Cells were built to  house 2 prisoners.  But as the years went on and the prison became more crowded,  the cells would hold 6.

Razor wire topped  the prison ground  walls to deter any ideas of climbing toward freedom.

If you happen to be a prisoner on suicide watch – you get a concrete bunk.

Mike was a stray cat who found a way onto the prison grounds and  lived out the rest of his years there.  Mike  would make his  predictable  daily  rounds collecting treats that  prisoners saved for him.   One prisoner  made a ” back pack”  of sorts for Mike and put cigarettes in it to be delivered to other inmates.

There were several note worthy prisoners who resided  at this Missouri  prison.  To name a few –   Pretty Boy Floyd  arrived in 1925 for  robbery,  Sonny Liston  in 1950  for robbery and larceny.  Liston learned to box in prison and after being paroled, he went on to  win the National Heavyweight Championship in Chicago in 1953.   James Earl Ray  arrived in  1959 after  robbing a St. Louis Kroger store.  In 1967, Ray escaped from the prison by hiding in a bread  box that was loaded onto a truck and left the grounds.  Nearly a year later , on Thursday, April 4, 1968, Ray assassinated Martin Luther King, Jr. in Memphis, Tennessee.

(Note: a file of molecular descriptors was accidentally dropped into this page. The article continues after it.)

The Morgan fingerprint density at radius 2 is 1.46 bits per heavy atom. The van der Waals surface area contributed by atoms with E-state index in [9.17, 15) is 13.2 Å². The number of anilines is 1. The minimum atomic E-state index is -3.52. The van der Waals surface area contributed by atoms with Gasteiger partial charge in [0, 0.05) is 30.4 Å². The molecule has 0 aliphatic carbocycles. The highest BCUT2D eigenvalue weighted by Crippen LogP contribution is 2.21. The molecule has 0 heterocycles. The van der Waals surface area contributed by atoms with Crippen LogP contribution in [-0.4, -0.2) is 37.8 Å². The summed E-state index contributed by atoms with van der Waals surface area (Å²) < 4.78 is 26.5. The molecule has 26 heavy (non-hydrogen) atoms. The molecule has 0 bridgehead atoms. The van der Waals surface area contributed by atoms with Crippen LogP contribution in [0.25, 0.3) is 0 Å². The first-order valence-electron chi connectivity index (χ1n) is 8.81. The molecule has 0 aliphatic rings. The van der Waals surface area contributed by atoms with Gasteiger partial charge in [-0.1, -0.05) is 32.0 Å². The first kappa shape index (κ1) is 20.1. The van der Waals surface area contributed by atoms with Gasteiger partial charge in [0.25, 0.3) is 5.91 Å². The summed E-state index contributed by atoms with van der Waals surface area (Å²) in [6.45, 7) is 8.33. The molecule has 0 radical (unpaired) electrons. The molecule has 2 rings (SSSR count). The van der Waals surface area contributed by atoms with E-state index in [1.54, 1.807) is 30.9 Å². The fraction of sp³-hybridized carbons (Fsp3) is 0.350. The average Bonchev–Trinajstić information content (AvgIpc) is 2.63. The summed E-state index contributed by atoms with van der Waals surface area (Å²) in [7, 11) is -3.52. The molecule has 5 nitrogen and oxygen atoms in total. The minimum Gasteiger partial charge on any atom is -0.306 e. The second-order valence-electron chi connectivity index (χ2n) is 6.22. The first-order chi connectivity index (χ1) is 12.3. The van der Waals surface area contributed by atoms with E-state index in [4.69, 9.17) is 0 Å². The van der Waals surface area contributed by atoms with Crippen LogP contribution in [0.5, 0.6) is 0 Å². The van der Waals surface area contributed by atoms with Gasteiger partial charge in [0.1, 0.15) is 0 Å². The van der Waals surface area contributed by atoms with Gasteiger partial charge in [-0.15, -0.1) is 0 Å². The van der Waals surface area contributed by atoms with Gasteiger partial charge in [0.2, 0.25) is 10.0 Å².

In 1954  prisoners rioted and  burned many buildings with in the prison walls.  Almost  2,500 rioters were on the loose inside the walls.  Highway patrol troopers, Kansas City and St. Louis police, national guardsmen and local police were called to the scene.  Troopers later stormed the grounds to gain control.  In the end, , four inmates had been killed, and 50 injured.  Only four officers had been injured.   Damage was estimated to be as much  as $5 million dollars.

For a fitting end  ( of this posting) – between 1937 and  1989,  40 inmates  were put to death in  the  gas chamber.  After that  all capital punishment inmates were moved to the new prison at Potosi. 

Thanks for reading!  Hope  you found this interesting!

I also visited the Missouri State Penitentiary Museum , the Colonel Alvin Lubker Memorial Safety and Educational Center and the Museum of Missouri Military History on that quick trip to Jefferson City.  All museums were free!   Watch for those postings to follow.


Cardinal fledgling

July 18, 2018

Spring/summer is such a wonderful time to watch and  listen to the male birds singing their heart out in search of a partner.  Topped off  by enjoying  the fruits of their activity as the baby birds arrive at my feeders.  At first the babies flap their wings and open their beaks begging  to be fed, but  eventually,  and many times  when they are about the same size as the parent, they finally start feeding themselves.

I can’t be sure these are the same cardinal fledgling  but I had numerous  daily visits and could see them  grow, fatten up  and  transform  into the adult version  .

Human’s are not the only species that can have a  a colic.    : )

This fledgling  finch kept begging the juvenile cardinal to feed her…….

and the cardinal finally did!

Starlings  are a nuisance bird , but they are cute when a fledgling.

This fledgling is flapping her wings begging for food.

Juvenile starling with my watering can ghost in the back ground.

This  juvenile blue jay still has her “baby face”.

Hope you enjoyed the baby bird parade!

Thanks for reading!